Oscars error puts consulting firm's reputation in jeopardy

For 82 years, accounting and consulting firm PwC has enjoyed a reputational boon from handling the balloting process at the Academy Awards. Now its hard-won image as a reliable partner is below threat. The business has apologized for a colossal error at the...

Oscars error puts consulting firm's reputation in jeopardy

For 82 years, accounting and consulting firm PwC has enjoyed a reputational boon from handling the balloting process at the Academy Awards.

Now its hard-won image as a reliable partner is below threat.

The business has apologized for a colossal error at the 89th Academy Awards on Sunday evening when actors Faye Dunaway and Warren Beatty wrongly announced the major Oscar went to "La La Land," rather of "Moonlight."

The presenters, it turned out, had been given the wrong envelope by tabulators PwC, in this case the one awarding Emma Stone for ideal actress for her function in "La La Land." The representatives from PwC, formerly known as PricewaterhouseCoopers, at some point corrected the mistake on air but it is not clear however how the incorrect envelope ended up in the hands of the "Bonnie and Clyde" stars.

Whatever the purpose, it is been a cue for endless jokes and hilarity about the world.

For London-headquartered PwC, it's anything but funny.

According to Nigel Currie, an independent London-primarily based branding specialist with decades' worth of industry expertise, this mistake is "as negative a mess-up as you could envision."

"They had a quite straightforward job to do and messed it up spectacularly," he mentioned. "They will be in deep crisis talks on how to deal with it."

Brands go to extraordinary lengths to safeguard their image and reputation and to be noticed as great corporate citizens. History is littered by examples when a difficult-won reputation nosedives — from sporting legends Tiger Woods and Lance Armstrong to enterprise giants like BP following the Deepwater Horizon oil spill disaster and Volkswagen immediately after its emissions cheating scandal.

Crisis managers say PwC has no other alternative than to front-up instantly and explain exactly what happened to contain the damage to its reputation and brand and plot a way forward where there's no repeat.

"There will certainly have to be accounting for this error," stated Jeremy Robinson-Leon, principal and chief operating officer at New York-based public relations firm Group Gordon. "The onus will be on PwC, assuming they remain as partners, to institute controls to make certain this does not take place once more."

PwC, which originated in London more than a century ago, was fast to apologize to the films involved, Beatty, Dunaway and viewers, but has however to completely clarify what happened.

"The presenters had mistakenly been provided the wrong category envelope and, when found, was quickly corrected," it stated in a statement. "We are currently investigating how this could have happened, and deeply regret that this occurred."

In reality, it took more than two minutes on air, through which time the "La La Land" team gave 3 acceptance speeches, just before PwC corrected the mistake on stage.

PwC's representatives had been Brian Cullinan, a partner at the firm — and, according to his bio on the company's site, a Matt Damon lookalike — and Martha Ruiz, the second woman to serve as a PwC Oscars tabulator.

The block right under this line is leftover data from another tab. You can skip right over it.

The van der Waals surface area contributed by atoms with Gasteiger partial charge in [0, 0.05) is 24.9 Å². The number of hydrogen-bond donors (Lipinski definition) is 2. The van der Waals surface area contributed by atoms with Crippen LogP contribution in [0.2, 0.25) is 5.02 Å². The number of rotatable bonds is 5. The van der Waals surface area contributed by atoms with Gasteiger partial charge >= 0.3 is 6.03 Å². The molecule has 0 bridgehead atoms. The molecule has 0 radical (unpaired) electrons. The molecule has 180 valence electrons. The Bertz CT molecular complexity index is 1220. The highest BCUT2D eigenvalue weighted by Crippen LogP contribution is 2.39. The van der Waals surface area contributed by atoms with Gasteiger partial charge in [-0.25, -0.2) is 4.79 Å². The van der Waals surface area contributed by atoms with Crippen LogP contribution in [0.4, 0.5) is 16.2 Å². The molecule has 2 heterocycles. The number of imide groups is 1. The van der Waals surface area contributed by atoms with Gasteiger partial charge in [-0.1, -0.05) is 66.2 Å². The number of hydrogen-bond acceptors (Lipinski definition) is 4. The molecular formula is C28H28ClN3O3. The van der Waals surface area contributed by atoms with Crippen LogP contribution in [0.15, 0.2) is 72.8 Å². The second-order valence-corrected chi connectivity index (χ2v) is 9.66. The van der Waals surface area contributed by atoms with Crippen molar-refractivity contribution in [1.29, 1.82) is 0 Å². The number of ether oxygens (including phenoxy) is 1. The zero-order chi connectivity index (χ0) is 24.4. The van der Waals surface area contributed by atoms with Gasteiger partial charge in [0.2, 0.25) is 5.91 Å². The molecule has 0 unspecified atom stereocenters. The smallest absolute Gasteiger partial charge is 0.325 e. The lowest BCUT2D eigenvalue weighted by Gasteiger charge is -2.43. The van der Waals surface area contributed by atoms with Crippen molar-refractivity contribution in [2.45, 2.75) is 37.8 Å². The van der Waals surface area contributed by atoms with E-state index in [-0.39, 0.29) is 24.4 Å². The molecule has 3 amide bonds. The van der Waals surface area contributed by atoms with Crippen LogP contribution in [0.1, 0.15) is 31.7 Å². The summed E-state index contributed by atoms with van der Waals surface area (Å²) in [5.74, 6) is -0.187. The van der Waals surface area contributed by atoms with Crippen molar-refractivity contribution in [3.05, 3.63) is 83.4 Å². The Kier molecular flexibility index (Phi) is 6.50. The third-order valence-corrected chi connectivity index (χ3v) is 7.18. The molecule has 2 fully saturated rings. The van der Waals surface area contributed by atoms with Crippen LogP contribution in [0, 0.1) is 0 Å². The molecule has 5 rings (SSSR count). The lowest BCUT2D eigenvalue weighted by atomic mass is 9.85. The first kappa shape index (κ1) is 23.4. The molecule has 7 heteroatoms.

Cullinan is the lead companion for the Academy of Motion Picture Arts and Sciences, which includes the annual balloting for the Oscars ceremony. He has been portion of the balloting group since 2014.

Ruiz, a 19-year veteran at PwC who specializes in offering tax compliance and advisory services to entertainment customers in southern California, joined Cullinan as the Oscars balloting co-leader in 2015.

In a promotional video on the company's site ahead of Sunday's show, Cullinan stated he and Ruiz are the only two who knew who the winners had been on the evening of the awards.

"There are 24 categories. We have the winners in sealed envelopes that we hold and preserve throughout the evening and hand these to the presenters before they walk out on stage," he said.

According to Mike Davies, PwC's director of global communications, both Cullinan and Ruiz would have had a briefcase on either side of the auditorium to hand out the envelope for the category to be announced. Every briefcase would have had 1 envelope of each and every category winner.

In his remarks prior to the show, Cullinan had mentioned PwC's connection with the Academy Awards is testament to the firm's reputation in the market for being "a firm of integrity, of accuracy and confidentiality and all of those factors that are really important to the part we have with the Academy in counting these ballots."

"But I assume it is seriously symbolic of how we're believed of beyond this part and how our clientele assume of us and I feel it is something we take pretty seriously and take a lot of pride in."

Robinson-Leon mentioned it was essential to remember that counting ballots is not PwC's core company but that it will have to be critical about dealing with the aftermath of Sunday's embarrassment and media fallout.

"This can take place once and there will be relative forgiveness but it can't take place twice," said Group Gordon's Robinson-Leon. "If they had been to do this once more, that could have an influence on the brand. If this is an isolated incident, the long-term impact on the brand will be minimal."

Our editors found this article on this site using Google and regenerated it for our readers.

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